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Did Earth receive a big “Hello” 45 years ago?

It’s the anniversary of the Wow! Signal discovered by the Ohio State University Big Ear radio telescope.

The year was 1977, and many of us were captivated by the thought of extraterrestrial life. The silver screen brought us Star Wars (25 May 1977) and Close Encounters of the Third Kind (16 November 1977).

In-between, on the evening of 15 August 1977, a telescope in Ohio captured the first-and-only radio signal that might have originated from intelligent life.

The Ohio State University (OSU) Big Ear radio telescope had detected what we call the Wow! Signal about 11:16 p.m. EDST.

But what was the Big Ear radio telescope? And what was it listening for?

Enter SETI

The Search for Extraterrestrial Intelligence (SETI) moved mainstream in the early 1960s. NASA would join the effort in the late 1960s.

In 1959, two Cornell University physicists hypothesized that extraterrestrial life might try to communicate via radio signals because they are “cheap to produce, don’t require much energy and travel vast distances across space.”

But what on frequency? To that question, Philip Morrison and Giuseppe Cocconi answered “hydrogen.”

Hydrogen is the most common element in the universe. Zap a hydrogen atom and it will resonate at a particular rate: 1420 megahertz (MHz). So [also] look for something loud, something that would catch our attention.

Globally, scientists agreed with the hydrogen hypothesis. They made 1420 MHz a protected frequency.

That was the frequency of the Wow! Signal (precisely, 1420.4556). When he saw the anomalous signal on the computer printout, Dr. Jerry E. Ehman scribbled “Wow!” and circled the sequence (6EQUJ5). The pattern reflected the shape and volume of a signal of intelligent origin, as hypothesized.

“I had never seen any signal that strong before,” Jerry says. “U” … means about 30 times louder than the ordinary noise of deep space. That’s kind of a “Hello!” level.

Physicist Brian Koberlein explains further:

[The signal] lasts for about 72 seconds, which is exactly how long a particular patch of sky would be in focus due to the rotation of the Earth. This means the signal appeared to move with the sky, so it wasn’t likely to be of terrestrial origin.

The Wow! Signal originated from the direction of Sagittarius. It “is still considered the best SETI candidate radio signal,” according to Alberto Caballero, a science communicator who coordinates the Habitable Exoplanet Hunting Project.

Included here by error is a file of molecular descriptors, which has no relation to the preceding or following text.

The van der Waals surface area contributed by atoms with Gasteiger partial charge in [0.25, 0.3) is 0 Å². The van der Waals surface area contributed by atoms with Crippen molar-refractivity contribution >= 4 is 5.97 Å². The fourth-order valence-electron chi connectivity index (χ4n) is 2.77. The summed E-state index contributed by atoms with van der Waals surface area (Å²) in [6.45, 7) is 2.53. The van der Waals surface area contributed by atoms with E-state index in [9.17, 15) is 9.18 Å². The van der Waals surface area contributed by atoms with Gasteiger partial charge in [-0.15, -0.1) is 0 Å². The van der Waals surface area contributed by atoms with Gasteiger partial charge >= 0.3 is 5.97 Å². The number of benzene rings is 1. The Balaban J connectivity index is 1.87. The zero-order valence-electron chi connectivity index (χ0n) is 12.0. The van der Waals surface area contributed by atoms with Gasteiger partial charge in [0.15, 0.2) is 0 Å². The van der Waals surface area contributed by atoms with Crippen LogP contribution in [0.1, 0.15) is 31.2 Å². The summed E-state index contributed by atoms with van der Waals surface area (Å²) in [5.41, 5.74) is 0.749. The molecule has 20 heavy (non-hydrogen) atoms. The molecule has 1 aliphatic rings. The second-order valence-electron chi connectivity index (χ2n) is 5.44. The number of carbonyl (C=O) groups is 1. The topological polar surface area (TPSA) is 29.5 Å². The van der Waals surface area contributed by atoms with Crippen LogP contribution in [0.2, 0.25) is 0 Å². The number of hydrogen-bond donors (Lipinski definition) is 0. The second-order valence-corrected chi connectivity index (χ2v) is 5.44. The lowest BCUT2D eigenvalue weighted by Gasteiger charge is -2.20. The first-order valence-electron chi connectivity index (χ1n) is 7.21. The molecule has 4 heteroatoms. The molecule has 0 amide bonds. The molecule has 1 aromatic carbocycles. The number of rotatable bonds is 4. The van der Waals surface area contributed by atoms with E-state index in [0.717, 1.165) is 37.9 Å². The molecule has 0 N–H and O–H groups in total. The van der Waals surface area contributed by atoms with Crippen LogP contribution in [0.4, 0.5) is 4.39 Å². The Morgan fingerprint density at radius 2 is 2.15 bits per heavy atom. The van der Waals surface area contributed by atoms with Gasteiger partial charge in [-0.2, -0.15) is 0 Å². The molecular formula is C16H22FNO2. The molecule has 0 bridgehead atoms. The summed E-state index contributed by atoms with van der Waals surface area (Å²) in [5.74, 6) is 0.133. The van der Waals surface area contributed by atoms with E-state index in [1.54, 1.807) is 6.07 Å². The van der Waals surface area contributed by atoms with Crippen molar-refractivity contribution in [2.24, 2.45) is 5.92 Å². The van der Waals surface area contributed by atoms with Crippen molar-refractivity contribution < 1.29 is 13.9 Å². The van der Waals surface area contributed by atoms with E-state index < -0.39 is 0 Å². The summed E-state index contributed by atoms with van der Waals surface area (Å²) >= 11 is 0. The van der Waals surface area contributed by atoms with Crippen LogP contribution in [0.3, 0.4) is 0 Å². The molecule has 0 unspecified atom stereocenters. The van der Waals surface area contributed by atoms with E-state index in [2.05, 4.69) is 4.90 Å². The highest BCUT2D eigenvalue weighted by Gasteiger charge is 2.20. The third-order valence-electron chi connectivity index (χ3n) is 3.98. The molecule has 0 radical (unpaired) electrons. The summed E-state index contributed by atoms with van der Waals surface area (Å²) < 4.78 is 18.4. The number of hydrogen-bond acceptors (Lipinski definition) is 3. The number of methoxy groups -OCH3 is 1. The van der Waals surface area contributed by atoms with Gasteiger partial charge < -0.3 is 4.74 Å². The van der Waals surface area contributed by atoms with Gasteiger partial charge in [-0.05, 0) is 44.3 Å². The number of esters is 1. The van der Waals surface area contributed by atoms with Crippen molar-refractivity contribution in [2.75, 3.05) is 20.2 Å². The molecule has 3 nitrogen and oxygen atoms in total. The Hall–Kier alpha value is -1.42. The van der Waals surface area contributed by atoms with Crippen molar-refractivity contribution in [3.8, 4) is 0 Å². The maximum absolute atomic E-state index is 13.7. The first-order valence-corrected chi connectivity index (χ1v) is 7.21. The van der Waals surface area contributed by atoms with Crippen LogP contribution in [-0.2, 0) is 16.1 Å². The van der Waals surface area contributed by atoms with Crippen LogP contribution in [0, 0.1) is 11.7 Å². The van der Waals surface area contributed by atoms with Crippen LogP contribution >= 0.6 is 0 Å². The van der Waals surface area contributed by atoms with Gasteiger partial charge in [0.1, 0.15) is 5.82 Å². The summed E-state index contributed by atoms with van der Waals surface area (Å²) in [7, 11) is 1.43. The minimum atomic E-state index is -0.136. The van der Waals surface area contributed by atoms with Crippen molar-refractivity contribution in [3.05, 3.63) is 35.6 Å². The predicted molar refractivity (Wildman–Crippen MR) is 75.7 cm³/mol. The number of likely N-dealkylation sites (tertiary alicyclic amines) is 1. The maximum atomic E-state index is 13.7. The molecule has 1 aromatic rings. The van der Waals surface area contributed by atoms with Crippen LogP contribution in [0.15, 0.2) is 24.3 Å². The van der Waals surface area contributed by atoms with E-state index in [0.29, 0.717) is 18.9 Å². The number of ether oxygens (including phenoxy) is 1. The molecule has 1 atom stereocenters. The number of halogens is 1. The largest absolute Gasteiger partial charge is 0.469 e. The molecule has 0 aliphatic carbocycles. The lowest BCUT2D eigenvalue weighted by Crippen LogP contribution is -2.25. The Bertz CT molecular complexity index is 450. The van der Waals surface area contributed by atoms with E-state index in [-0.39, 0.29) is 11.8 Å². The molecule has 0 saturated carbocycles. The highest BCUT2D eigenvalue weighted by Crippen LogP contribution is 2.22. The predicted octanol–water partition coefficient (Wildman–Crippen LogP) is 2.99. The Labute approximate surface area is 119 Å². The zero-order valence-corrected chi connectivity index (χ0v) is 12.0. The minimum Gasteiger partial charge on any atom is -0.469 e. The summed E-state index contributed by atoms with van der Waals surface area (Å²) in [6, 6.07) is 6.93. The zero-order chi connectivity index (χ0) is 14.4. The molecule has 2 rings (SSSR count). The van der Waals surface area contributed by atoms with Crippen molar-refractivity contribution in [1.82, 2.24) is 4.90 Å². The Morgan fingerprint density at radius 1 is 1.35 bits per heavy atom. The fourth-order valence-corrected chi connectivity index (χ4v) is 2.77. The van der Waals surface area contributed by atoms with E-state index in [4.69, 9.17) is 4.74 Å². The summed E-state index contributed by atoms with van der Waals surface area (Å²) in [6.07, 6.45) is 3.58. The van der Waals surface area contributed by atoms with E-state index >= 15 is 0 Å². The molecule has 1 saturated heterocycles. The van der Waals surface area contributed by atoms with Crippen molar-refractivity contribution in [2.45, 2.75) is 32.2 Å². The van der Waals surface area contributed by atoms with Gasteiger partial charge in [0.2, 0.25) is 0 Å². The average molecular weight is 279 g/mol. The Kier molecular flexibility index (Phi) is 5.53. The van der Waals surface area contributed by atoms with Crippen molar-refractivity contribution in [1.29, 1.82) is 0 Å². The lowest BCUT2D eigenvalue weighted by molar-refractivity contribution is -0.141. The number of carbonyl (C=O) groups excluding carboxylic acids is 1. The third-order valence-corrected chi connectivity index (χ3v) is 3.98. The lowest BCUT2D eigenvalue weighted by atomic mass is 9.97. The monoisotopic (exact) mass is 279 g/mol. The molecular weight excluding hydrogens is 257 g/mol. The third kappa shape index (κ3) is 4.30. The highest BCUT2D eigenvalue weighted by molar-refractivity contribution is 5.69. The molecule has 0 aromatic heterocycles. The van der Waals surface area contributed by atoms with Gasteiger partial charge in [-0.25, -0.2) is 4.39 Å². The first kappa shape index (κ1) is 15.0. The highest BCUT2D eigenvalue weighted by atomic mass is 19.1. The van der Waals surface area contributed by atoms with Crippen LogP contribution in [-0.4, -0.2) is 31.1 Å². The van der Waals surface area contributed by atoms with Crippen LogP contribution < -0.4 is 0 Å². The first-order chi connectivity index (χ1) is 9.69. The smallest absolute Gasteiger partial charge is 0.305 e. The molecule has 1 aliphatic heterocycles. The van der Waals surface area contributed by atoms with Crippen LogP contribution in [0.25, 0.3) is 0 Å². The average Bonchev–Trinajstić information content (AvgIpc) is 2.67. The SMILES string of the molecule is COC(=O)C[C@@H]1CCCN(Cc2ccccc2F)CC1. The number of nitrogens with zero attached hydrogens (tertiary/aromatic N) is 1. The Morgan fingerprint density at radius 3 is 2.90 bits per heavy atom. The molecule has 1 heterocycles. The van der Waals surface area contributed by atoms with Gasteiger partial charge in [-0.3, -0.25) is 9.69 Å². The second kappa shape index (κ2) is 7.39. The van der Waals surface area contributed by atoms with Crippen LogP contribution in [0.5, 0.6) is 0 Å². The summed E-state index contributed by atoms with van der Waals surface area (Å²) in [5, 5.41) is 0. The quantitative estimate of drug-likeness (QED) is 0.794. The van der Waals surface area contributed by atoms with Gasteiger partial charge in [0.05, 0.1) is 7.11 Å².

But it’s not been replicated, thus breaking a cardinal rule of scientific “truth.”

In 2005, Michael Brooks wrote in New Science:

The fact that hundreds of sweeps over the same patch of sky have found nothing like the Wow signal doesn’t mean it’s not aliens. When you consider the fact that the Big Ear telescope covers only one-millionth of the sky at any time, and an alien transmitter would also likely beam out over the same fraction of sky, the chances of spotting the signal again are remote, to say the least.

In 2012, the National Geographic Channel and Arecibo Observatory packaged more than 10,000 Twitter messages (#ChasingUFOs) as well as videos from celebrities like Stephen Colbert. On 15 August 2012, they “beamed” the data into space as a “big Hello! from Earth.”

It’s 45 years later, and scientists are still pondering the origins of the Wow! Signal.

On 02 May 2022, the International Journal of Astrobiology published research by Caballero which identified “a potential Sun-like star” that might be the source of the Wow! Signal. We know it as 2MASS 19281982-2640123; this star is located about 1,800 light-years from Earth.

The Big Ear radio telescope

In 1963, OSU developed the Big Ear radio telescope specifically to search for “extragalactic radio sources.” Built by students, it was located at Ohio Wesleyan University in Delaware, Ohio, until 1998.

Big Ear Telescope
The Big Ear telescope had two reflectors. This is the flat reflector.

Initially, the telescope focused on wideband radio sources (Ohio Sky Survey). Almost all celestial radio sources such as galaxies or stars are wideband sources. Two of those identified radio sources were “the most distantly-known quasars at that time.”

In 1973, OSU converted the telescope to narrowband radio sources, those more likely to arise from intelligent life.

In 1997, Dr. Ehman wrote:

Use of the Big Ear would quickly result in our achieving the record for the longest continuously-running survey of narrowband radio emission …as described in the “Guinness Book of World Records”…

[That was the same year that very large radio telescopes entered the public consciousness via the movie Contact(11 July 1997).]

In 1998, developers demolished the Big Ear radio telescope after purchasing the land on which it was located to build homes and an 18-hole course.

#scitech, #space (207/365)
📷 Brian Koberlein
Daily posts, 2022-2023

By Kathy E. Gill

Digital evangelist, speaker, writer, educator. Transplanted Southerner; teach newbies to ride motorcycles! @kegill

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